The distal portion 202 extends from a leading end 208 of the proximal portion 200, and includes first and second transfer rods 210 a, 210 b that are akin to the transfer rods 92 a, 92 b (FIG. 9) previously described. The transfer rods 210 a, 210 b are sized and shaped to be coaxially received within a respective one of the lumens 192 of the arms 190 a, 190 b. At least a distal region 212 of each of the transfer rods 210 a, 210 b is tubular, configured to include an engagement feature that selectively receives the clip 24. For example, and as best shown in FIG. 16A, the distal region 212 is a tubular body having a wall 214 defining a passage of trough 216 sized in accordance with the clip 24. The passage 216 is exteriorly open along an axial slot 218. Further, a radial notch 219 is formed along the wall 214, and is open to the passage 216. The notch 219 is sized to facilitate extension of the clip 24 as described below. In this regard, the transfer rods 210 a, 210 b are arranged such that the corresponding notches 219 “face” one another. That is to say, the notch 219 of the first transfer rod 210 a “faces” the second transfer rod 210 b, and vice-versa.

Returning to FIG. 14, the handle assembly 172 includes first and second handle bodies 220 a, 220 b, and first and second levers 222 a, 222 b. The first lever 222 a is pivotably attached to the first handle body 220 a, and the second lever 222 b is pivotably attached to the second handle body 220 b. Further, the levers 222 a, 222 b are sized to be slidably received through a corresponding one of the slots 186 a or 186 b formed by the outer component 176.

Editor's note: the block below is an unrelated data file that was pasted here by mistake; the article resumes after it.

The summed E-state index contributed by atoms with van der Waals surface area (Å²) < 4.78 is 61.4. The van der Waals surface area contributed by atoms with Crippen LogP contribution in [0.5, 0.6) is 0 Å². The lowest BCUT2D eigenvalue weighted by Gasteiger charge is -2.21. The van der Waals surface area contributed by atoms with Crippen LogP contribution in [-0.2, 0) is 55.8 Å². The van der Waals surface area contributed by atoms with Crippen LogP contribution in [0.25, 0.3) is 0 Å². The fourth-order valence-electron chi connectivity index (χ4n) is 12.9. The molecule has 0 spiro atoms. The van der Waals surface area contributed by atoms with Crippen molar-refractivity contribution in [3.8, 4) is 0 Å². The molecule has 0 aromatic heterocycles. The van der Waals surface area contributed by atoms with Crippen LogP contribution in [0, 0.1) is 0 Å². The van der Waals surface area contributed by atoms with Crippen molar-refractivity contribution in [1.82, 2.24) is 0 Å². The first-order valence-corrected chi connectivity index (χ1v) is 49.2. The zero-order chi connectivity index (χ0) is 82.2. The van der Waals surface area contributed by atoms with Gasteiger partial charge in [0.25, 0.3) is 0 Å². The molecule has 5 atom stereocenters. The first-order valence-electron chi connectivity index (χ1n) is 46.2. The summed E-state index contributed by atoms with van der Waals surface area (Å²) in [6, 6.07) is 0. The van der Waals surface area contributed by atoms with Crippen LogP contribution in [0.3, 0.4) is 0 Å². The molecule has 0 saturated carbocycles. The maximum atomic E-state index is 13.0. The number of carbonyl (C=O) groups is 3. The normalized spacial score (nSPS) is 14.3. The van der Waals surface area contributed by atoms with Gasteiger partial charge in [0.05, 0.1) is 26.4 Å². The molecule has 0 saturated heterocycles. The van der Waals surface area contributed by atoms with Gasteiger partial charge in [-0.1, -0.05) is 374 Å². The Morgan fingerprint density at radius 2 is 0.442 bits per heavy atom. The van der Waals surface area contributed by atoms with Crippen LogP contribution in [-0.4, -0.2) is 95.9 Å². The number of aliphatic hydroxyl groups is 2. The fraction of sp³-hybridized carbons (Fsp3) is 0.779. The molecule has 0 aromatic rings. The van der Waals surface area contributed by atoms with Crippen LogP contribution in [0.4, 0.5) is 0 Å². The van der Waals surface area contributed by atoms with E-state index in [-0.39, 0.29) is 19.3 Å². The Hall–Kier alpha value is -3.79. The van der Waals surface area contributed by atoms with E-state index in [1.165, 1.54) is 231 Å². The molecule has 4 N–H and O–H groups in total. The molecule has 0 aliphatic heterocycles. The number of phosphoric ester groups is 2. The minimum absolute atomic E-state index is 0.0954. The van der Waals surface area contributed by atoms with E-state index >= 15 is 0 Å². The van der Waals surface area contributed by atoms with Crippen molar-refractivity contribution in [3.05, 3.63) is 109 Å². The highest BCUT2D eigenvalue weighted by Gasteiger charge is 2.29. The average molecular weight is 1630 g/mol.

Each of the handle bodies 220 a, 220 b includes or defines a leading end 224 and a trailing end 226. The corresponding lever 222 a or 222 b extends from the handle body 220 a, 220 b intermediate the ends 224, 226. In addition, the trailing end 226 is configured for mounting to the clip holding assembly 174. In particular, the trailing end 226 is pivotably attached to the pins 188 formed by the outer component 176. With this construction, the handle bodies 220 a, 220 b can be pivoted relative to the clip holding assembly 174, with the pins 188 acting as a fulcrum or pivot point. Finally, though not visible in the Figures, the levers 222 a, 222 b are adapted for mounting to the inner deployment apparatus 178. In particular, an end of the levers 222 a, 222 b opposite the corresponding handle body 220 a, 220 b is configured for mounting to the pin 206 of the inner component 178.